Guest post by written by Robert Smith, Executive Director, Colorado Business Group on Health
Earlier last week I read an article in The Washington Post titled Where Did Our Raises Go? To Health Care. The article not only pointed out that health care increases are usurping salary increase for middle class workers and that, “for the bottom 60 percent of US workers, wage gains have been completely wiped out by contributions for employer-provided health insurance.”
Another report released on August 31 cites how “rising health care costs are diminishing US workers’ take-home pay and putting the American Dream further out of reach, particularly for lower income earners.” This new analysis released by the Council for Affordable Health Coverage and Willis Towers Watson with the strikingly strong title, Health Care USA: A Cancer on the American Dream depicts how health care costs have eclipsed compensation growth and whittled away at Americans' disposable earnings, concentrating income among the wealthiest Americans.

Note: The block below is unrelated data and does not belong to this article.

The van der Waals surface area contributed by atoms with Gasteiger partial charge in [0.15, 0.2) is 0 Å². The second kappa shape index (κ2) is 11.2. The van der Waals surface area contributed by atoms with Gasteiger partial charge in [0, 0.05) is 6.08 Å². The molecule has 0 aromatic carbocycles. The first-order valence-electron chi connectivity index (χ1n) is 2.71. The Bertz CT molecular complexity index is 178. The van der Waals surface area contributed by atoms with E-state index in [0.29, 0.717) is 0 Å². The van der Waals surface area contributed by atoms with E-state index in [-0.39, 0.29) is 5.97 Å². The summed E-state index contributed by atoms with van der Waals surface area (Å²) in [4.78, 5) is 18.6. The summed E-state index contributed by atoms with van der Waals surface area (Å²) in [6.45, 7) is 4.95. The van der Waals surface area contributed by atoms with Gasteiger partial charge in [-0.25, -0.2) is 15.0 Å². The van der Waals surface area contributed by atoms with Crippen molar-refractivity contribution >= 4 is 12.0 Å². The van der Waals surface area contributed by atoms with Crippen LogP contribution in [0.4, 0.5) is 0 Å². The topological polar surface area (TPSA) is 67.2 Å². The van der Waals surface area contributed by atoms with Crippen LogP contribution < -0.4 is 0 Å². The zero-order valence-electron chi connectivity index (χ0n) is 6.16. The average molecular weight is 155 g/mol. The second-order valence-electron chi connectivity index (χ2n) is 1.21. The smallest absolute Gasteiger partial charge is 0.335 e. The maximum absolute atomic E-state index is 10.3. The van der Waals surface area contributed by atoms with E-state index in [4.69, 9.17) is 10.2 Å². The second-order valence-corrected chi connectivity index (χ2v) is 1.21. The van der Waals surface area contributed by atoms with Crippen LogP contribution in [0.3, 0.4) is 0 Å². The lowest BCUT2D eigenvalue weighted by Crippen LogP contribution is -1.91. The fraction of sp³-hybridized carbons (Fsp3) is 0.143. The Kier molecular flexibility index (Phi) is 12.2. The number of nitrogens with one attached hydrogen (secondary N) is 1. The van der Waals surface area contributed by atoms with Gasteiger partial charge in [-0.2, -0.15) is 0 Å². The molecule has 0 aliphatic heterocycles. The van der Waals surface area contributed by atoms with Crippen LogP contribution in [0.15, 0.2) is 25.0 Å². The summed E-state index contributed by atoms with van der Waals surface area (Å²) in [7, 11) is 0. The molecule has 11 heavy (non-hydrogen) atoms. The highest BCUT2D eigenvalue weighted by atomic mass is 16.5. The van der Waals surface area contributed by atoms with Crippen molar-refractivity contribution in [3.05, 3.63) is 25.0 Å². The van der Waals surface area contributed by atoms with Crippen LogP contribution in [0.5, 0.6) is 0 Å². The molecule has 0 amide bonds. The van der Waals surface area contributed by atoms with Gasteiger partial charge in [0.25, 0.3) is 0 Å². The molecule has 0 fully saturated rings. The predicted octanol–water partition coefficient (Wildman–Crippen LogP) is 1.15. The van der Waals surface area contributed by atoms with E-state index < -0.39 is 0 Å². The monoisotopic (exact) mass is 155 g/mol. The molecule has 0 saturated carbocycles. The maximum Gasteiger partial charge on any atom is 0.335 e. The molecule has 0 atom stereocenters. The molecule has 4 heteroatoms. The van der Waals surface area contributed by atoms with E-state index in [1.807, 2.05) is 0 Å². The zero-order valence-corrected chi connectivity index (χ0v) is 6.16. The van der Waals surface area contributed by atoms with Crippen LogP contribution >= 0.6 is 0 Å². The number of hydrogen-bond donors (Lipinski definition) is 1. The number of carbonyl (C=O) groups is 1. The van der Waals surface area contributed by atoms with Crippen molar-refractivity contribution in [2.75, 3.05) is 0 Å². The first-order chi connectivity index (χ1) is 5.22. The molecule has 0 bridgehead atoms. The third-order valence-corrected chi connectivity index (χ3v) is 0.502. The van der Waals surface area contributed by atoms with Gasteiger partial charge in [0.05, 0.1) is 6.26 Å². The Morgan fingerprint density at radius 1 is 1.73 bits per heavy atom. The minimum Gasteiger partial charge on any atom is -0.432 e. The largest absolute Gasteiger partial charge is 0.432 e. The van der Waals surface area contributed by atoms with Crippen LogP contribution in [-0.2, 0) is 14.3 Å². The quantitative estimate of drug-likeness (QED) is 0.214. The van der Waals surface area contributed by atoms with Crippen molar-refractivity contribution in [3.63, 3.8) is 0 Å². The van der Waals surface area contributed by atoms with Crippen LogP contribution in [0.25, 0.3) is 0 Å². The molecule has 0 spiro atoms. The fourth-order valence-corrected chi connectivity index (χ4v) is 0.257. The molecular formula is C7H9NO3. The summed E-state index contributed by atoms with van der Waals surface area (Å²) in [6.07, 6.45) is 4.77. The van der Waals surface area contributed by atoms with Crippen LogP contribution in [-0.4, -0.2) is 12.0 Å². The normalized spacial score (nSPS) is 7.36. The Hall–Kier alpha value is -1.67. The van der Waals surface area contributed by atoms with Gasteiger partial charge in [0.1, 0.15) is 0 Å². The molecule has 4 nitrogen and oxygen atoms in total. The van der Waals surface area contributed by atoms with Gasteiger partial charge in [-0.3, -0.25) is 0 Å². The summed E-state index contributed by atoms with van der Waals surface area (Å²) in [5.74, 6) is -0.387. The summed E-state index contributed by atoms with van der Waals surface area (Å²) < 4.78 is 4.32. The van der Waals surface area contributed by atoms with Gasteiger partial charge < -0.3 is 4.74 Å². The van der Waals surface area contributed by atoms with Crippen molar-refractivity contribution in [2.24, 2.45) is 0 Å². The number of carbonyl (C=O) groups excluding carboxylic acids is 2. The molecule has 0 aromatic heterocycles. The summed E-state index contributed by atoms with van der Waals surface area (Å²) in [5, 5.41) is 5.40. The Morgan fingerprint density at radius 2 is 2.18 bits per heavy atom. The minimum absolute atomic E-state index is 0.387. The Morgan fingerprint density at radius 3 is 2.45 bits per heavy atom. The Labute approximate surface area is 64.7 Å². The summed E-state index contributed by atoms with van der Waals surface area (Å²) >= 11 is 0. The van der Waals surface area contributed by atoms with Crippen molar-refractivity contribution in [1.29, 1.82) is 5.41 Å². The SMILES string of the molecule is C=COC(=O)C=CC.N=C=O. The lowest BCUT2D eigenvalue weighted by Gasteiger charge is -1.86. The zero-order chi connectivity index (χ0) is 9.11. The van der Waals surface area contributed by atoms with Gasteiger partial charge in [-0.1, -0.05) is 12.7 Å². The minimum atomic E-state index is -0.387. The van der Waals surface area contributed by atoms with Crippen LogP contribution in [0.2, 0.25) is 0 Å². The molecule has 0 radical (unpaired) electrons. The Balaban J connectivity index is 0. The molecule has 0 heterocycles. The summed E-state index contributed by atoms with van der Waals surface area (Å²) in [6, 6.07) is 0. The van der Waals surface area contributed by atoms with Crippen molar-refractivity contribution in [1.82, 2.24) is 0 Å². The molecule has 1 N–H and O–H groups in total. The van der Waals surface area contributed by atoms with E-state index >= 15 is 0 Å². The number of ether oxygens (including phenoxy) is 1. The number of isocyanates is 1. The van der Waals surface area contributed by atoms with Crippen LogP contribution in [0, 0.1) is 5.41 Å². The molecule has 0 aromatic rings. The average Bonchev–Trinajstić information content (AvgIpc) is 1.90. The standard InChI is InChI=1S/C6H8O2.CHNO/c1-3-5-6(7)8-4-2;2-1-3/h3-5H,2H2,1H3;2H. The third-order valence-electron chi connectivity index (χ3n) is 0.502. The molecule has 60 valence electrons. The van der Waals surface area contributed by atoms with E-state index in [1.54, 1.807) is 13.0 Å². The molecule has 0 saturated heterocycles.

Both articles, it would seem, support the argument that health care costs -- increasingly due to health care pricing and over utilization in a supply-side driven industry -- represent the single biggest deterrent to economic development in our communities and state, not to mention to the burden on our organizations and employees.